[Update 16/07/2015 Michael Z Williamson, author of Wisdom from My Internet reviewed below, has announced on his blog that he will be voting No Award across the board. His argument being that the Hugo’s and award like the Nebula’s are no longer any good because of the quality of the nominees. Oddly he seems to be talking about the past rather than his own nominated work and also his feelings have been hurt by name calling (this from a guy who was recently making jokes about a recent mass shooting). The good news is that even the author of Wisdom from My Internet will put No Award above it.]
So you have brought a new puppy home. The puppy will run about your house and may cause some disruption. Your new puppy may also do a big poo on your carpet. These are important facts to understand if you wish to own a dog. Prior to 2015, these were not important facts for anybody interested in literary rewards. Yet thanks to Brad Torgersen’s Sad Puppy campaign, readers of the Hugo Award packet sooner or later have to face the enormous turd that the boisterous ball of fur has deposited in the center of the room. In this case the fecal matter is a puppy nominee for best related work called Wisdom from My Internet by Michael Z Williamson. Early on I ranked this as the worst overall of the Puppy Nominees but aside from that I haven’t reviewed it here for two reasons.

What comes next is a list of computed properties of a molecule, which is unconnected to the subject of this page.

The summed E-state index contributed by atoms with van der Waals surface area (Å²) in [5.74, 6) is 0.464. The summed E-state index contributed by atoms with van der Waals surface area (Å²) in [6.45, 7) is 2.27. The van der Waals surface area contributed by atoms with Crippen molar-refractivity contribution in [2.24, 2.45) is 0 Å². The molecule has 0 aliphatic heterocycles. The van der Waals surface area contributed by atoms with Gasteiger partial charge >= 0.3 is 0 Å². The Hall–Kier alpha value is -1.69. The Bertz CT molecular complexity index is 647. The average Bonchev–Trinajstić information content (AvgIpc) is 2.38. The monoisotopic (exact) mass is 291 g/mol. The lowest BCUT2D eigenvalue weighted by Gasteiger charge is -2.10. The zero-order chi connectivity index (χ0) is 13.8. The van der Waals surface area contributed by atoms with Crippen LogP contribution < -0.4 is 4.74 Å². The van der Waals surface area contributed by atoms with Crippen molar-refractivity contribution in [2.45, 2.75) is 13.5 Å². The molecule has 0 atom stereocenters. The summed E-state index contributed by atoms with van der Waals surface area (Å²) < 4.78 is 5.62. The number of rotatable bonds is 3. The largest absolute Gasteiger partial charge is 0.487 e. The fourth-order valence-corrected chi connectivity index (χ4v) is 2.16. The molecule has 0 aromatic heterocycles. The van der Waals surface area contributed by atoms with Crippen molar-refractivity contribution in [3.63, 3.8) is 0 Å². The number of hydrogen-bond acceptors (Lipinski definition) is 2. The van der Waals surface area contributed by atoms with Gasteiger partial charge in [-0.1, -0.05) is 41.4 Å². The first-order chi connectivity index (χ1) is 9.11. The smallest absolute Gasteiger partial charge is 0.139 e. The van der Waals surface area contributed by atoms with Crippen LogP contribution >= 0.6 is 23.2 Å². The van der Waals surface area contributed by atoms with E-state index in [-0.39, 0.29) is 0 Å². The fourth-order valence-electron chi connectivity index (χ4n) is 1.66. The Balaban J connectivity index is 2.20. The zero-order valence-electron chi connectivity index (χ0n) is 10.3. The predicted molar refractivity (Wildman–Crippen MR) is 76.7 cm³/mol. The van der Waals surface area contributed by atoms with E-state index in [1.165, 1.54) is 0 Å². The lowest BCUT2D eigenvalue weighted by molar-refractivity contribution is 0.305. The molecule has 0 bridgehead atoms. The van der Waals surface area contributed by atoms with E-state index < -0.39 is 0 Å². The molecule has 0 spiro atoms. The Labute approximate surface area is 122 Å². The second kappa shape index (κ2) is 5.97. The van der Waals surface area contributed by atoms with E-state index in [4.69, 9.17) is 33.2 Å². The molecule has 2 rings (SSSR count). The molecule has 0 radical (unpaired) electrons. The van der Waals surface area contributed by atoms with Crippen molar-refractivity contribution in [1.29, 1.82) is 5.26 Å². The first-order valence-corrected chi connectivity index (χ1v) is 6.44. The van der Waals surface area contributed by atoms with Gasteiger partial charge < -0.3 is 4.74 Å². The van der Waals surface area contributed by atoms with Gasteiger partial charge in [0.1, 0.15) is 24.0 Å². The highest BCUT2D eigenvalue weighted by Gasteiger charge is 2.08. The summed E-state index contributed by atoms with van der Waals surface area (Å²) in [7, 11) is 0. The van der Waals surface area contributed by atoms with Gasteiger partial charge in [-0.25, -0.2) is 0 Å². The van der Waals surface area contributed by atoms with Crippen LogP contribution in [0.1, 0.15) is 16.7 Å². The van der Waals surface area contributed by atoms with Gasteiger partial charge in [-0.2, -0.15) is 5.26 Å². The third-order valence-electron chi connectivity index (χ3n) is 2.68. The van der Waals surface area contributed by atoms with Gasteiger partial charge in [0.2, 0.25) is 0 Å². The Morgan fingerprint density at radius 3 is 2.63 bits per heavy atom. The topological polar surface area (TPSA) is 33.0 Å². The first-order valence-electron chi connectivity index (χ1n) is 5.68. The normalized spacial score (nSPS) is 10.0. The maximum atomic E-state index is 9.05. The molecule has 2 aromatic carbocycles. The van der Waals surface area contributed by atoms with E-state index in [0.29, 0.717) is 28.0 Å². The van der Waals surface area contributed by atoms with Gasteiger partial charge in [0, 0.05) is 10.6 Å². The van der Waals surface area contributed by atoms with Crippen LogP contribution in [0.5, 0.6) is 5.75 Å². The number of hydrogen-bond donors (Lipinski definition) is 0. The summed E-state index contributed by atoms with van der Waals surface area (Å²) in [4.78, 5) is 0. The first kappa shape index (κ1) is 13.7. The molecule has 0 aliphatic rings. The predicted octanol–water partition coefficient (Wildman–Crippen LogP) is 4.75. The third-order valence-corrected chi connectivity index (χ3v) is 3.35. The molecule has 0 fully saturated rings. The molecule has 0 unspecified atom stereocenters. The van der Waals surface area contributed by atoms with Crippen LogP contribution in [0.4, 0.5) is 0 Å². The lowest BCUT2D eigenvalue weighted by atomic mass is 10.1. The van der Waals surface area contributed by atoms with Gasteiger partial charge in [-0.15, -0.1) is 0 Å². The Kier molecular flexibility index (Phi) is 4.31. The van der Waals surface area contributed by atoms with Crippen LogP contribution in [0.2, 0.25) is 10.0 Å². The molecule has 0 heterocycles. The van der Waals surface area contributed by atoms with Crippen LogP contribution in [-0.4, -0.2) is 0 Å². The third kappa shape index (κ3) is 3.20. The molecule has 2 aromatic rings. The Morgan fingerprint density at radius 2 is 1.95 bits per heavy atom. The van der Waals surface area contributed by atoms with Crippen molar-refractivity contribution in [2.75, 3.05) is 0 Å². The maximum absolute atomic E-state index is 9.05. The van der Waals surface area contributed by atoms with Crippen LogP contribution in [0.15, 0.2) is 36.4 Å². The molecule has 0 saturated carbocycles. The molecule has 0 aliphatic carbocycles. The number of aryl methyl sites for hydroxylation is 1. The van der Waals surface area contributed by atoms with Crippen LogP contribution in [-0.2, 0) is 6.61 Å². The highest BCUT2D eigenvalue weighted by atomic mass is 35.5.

- Initially I was cross that such obvious rubbish had been nominated and I didn’t see much worth in an angry review.
- I decided not to spend my energies being mean to authors – even the weakest of writers is doing a brave thing by putting their writing out there. Additionally I thought Kary English made some good points here: http://karyenglish.com/2015/04/on-anger-power-and-displacement-in-the-hugos-part-one-of-possibly-several/